Elderflowers are a native to Britain and so many of the recipes suffer from British ideas about making overly alcoholic moon shine passed down from dotty grandparents. A hydrometer is very much needed and ignore any suggestion of adding 1.5kg of sugar to a gallon of wine. It will either make a stomach churningly sweet wine or head hurtingly alcoholic one. I made 10litres and only added about 2kg of sugar in total which was 1.09 SG on the hydrometer. If you want a sweeter desert wine it is far better to ferment to dryness and then stabilise and then back sweeten at the end to ensure it is to your taste. If you wish to make a sparkling Sham-pagne do not go past 1.08 SG so that the repitched yeast in a secondary fermentation can survive and carbonate in the bottle.

I have never oaked any of my white wines but I may choose to this time as the spiced and caramel flavours imparted will probably compliment the elderflowers well while also adding a little “buttery” mouth feel. As it is an experiment I will separate this 10 litre batch into two demijohns with one oaked and one left natural. I doubt it will need much so I will add 6g of oak chips for a couple of months at the end of bulk aging.

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ELDERFLOWER WINE – 4.5 litres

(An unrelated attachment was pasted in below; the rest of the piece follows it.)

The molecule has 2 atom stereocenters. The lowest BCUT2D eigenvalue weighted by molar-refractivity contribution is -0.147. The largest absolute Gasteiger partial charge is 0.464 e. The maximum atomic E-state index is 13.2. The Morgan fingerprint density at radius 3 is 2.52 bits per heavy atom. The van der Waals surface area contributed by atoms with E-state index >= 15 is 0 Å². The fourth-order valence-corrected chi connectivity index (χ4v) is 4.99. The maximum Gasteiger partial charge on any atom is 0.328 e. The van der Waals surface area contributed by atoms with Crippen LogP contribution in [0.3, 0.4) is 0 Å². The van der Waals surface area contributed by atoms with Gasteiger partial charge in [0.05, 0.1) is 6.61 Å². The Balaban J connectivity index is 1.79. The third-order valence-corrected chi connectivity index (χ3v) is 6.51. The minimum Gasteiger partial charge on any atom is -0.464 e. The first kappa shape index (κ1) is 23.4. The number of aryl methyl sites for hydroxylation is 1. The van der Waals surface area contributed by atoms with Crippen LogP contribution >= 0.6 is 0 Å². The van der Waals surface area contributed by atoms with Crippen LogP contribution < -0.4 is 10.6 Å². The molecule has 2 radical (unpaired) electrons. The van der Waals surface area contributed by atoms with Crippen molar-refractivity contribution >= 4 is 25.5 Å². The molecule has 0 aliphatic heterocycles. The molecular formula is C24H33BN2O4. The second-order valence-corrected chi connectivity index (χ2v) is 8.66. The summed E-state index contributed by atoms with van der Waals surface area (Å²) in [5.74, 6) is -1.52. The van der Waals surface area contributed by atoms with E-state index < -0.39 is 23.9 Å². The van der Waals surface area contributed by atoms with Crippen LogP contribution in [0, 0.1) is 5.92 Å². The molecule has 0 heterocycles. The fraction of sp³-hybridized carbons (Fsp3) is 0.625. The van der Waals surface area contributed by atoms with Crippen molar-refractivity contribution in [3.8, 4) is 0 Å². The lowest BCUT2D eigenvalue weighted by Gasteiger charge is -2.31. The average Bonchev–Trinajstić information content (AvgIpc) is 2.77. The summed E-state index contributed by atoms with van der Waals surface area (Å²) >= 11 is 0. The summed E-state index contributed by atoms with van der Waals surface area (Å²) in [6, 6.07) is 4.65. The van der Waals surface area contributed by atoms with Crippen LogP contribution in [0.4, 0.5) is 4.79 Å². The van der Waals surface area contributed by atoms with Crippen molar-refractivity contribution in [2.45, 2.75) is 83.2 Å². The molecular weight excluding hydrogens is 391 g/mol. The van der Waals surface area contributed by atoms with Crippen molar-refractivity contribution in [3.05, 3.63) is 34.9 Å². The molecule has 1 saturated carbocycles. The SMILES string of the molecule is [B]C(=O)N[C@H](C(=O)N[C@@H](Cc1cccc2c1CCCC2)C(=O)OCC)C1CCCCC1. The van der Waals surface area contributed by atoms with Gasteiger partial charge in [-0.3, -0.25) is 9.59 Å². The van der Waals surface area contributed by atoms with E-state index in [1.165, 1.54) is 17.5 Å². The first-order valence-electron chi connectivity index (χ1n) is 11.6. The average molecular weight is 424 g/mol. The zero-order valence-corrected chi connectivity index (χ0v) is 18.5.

Suitable yeasts – white wine yeasts like EC1118, CY17, SN9, CL23
0.55L picked elderflower heads
1kg-ish sugar to 1.09SG
250g raisins lightly chopped
1/2 mug of earl grey tea
Juice and zest of 3 lemons
1 tsp yeast nutrient
White wine yeast
4.5L boiling water

Elderflower wine ingredients

  1. Pluck the elder flowers from the stems removing as much green as possible.

    Elderflower wine prep
    Picked elderflowers, lemon zest and chopped raisins can be blanched together with boiling water.
  2. Place the elderflowers, chopped or minced raisins & lemon zest in pan and pour over the boiling water, add most of the sugar and stir in thoroughly so the flowers are submerged.
  3. Leave to cool to room temperature and fine tune to the desired starting gravity of sugar at 1.08 or 1.09 SG. Add the lemon juice, tea, yeast and nutrient and stir in.

    Elderflower wine primary
    A cap of flowers and raisins naturally forms as fermentation occurs. Push it down with a sterile ladle regularly to stop oxidation.
  4. Ferment in primary and punch the cap of flowers and raisins down four times a day if possible (at least once a day at least)
  5. Rack and filter to secondary though muslin to remove the solids when fermentation starts to slow. This will be at 4 to 10 days after pitching the yeast. Squeeze the muslin thoroughly to get all the raisin and elder taste.

    Elderflower wine in secondary fermentation2
    Secondary fermentation at six days old
  6. Rack at five weeks then another 10 weeks after that (and three months after that if needed)
  7. Stabilise and back sweeten if desired.
  8. Bottle at six months of age.

Can be drunk nine months after starting – 12 for best results.

QUINCE AND ROSE PETAL WINE

QUINCE AND ROSE PETAL WINE
Quince and rose petal wine